Hash encryption like this doesn't anonymize data, although plenty of people believe that it does. Instead, it's used to protect this data from those who might misuse or alter it.

A typical hashing protocol doesn't come with an automatic translation key. Instead, the process is used to determine alterations, and the data is stored in a scrambled state.

Hashing Diagram

Hash work is done by a computer algorithm, and once the data has been transformed, it can't be returned to the original state.

Common Hashing Algorithms

All hashing algorithms work in a similar manner. Users input sensitive data, and the system churns through and renders that information ineligible. But not all systems are created equal.

Hashing algorithms include:

  • MD-5. MD5 is simple, quick, and free to use. It's among the most widely used hash algorithms available, but it's also ripe for hacking. Some experts encourage all companies to pick another method to protect data, but they say about a quarter of all major content systems continue to stick with MD5.
  • Secure Hash Algorithms (SHA). The National Institute of Standards and Technology published the first SHA algorithm in 1993. Each new release is followed by a number, such as SHA-0 and SHA-1. In general, the higher the number, the more secure the algorithm.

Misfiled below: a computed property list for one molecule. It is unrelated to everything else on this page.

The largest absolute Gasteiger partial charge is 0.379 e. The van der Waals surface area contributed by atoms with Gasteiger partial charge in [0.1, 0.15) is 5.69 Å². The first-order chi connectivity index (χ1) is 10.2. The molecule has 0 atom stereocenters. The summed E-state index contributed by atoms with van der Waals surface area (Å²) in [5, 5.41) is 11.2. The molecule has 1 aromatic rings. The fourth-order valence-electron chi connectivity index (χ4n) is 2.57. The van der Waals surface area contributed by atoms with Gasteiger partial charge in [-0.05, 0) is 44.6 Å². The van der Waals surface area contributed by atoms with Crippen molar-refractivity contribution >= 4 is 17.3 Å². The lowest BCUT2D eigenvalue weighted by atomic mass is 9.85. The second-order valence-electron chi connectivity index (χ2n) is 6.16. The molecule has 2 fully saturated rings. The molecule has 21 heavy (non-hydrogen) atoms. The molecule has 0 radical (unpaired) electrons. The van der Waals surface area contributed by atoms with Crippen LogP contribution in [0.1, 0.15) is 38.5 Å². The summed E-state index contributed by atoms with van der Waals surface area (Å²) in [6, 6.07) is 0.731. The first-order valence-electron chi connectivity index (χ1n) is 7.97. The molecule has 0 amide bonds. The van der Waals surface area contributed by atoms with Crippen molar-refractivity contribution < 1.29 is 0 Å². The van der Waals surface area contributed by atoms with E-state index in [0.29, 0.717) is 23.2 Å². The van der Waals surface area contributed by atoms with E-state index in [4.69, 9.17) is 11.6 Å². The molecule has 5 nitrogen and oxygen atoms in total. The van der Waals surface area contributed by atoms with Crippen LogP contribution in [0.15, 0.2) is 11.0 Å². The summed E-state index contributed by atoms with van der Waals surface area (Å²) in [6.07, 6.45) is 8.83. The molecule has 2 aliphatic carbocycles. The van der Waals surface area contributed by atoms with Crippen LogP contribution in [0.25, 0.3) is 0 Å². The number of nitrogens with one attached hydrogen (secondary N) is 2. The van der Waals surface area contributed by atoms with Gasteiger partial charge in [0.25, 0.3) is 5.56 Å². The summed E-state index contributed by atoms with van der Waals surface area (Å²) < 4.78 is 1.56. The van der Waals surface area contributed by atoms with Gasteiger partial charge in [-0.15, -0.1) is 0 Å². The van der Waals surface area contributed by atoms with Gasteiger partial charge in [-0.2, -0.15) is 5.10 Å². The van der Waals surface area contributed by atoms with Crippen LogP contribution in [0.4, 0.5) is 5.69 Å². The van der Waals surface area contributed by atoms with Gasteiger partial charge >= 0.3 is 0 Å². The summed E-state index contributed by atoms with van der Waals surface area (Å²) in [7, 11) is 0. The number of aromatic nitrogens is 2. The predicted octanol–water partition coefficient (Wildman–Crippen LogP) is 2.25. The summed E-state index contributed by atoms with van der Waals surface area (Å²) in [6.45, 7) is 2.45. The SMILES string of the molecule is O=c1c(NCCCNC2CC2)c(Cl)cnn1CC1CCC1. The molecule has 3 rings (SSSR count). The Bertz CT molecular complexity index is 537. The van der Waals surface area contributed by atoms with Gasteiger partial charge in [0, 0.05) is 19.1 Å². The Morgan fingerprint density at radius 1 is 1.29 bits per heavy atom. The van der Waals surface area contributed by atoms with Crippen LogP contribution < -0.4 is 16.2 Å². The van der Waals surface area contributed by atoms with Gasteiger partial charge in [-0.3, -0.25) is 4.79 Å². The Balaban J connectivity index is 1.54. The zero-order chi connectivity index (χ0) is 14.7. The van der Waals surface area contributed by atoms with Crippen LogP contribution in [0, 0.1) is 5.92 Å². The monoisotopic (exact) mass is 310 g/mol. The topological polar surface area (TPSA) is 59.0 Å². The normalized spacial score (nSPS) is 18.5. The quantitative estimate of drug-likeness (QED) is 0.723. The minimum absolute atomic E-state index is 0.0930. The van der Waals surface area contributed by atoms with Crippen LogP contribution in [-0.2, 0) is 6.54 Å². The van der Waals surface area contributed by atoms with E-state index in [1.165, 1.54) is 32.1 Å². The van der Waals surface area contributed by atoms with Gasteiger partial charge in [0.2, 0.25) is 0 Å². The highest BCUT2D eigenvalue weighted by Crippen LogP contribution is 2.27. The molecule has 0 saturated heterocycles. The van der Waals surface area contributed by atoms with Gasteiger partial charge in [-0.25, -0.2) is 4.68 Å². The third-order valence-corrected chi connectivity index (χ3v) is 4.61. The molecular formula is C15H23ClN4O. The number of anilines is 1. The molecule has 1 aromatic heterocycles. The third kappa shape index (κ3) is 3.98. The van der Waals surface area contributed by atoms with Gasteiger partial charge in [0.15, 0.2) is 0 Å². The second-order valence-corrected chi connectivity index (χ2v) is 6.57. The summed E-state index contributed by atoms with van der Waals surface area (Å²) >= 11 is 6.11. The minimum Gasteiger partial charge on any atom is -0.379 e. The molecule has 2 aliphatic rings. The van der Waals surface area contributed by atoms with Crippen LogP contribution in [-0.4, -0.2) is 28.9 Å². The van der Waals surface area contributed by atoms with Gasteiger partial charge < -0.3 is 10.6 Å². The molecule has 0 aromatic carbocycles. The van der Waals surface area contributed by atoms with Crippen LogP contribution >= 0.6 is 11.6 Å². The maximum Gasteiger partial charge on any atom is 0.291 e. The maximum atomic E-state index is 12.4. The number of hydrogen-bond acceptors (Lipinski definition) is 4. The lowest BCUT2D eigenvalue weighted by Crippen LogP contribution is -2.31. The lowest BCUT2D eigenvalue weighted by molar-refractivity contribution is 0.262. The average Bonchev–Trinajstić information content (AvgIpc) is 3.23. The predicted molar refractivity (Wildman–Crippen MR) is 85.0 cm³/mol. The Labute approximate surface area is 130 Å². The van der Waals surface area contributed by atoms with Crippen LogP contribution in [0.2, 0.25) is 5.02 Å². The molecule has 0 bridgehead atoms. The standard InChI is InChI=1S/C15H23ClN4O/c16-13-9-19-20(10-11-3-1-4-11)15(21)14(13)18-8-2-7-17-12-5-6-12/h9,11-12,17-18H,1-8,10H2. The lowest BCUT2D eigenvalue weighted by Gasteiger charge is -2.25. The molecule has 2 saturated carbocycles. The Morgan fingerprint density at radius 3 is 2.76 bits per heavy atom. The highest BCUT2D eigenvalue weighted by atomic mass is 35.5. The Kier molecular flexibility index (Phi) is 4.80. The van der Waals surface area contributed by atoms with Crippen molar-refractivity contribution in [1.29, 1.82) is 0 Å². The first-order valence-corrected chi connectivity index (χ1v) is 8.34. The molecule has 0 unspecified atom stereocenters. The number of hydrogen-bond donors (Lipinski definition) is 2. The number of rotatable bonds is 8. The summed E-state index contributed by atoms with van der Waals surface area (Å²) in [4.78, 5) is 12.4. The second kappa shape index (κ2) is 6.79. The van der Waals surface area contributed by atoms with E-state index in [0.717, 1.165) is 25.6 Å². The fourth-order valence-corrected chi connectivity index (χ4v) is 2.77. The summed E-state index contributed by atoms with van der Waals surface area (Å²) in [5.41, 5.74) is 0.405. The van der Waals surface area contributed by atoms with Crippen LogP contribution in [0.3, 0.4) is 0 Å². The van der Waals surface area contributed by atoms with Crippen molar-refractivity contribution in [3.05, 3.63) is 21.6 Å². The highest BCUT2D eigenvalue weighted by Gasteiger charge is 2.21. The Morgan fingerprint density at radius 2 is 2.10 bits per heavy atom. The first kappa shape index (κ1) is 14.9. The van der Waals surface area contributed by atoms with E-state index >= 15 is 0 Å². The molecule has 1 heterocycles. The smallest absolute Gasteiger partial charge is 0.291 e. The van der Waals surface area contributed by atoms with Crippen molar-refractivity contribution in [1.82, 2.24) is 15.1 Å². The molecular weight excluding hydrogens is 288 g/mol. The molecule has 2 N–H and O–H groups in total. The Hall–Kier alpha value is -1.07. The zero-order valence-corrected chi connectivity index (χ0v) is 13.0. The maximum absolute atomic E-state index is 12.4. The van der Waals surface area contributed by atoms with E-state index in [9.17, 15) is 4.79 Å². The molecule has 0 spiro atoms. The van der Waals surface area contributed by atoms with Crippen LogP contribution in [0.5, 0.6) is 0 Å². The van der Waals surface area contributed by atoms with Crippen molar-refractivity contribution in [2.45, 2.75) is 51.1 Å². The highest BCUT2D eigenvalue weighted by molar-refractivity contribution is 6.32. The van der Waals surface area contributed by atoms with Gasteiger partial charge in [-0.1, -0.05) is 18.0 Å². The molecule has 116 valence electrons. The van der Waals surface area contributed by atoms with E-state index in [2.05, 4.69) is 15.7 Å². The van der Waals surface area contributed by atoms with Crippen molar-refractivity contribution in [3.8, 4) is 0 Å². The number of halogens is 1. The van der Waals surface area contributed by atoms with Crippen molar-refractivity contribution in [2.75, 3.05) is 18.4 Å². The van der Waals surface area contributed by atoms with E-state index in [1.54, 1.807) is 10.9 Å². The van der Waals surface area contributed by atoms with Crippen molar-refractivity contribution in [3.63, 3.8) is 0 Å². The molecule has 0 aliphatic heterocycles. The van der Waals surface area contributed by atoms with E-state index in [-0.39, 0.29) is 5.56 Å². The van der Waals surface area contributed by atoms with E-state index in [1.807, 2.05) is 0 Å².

• Tiger. This algorithm was published in 1995, and it's made for use on 64-bit platforms. It randomizes data in 24 rounds, and it's considered remarkably secure.

Some companies offer further hash strengthening with a technique called salting. Companies that do this:

  • Add something. This involves adding a string of unique, random characters to the data they must protect.
  • Hash the whole string. The original data with the salt addition moves through the algorithm.
  • Store securely. Companies place the salt value on the site, along with the hashed data.
  • Repeat. Companies can salt data more than once to offer deeper protection.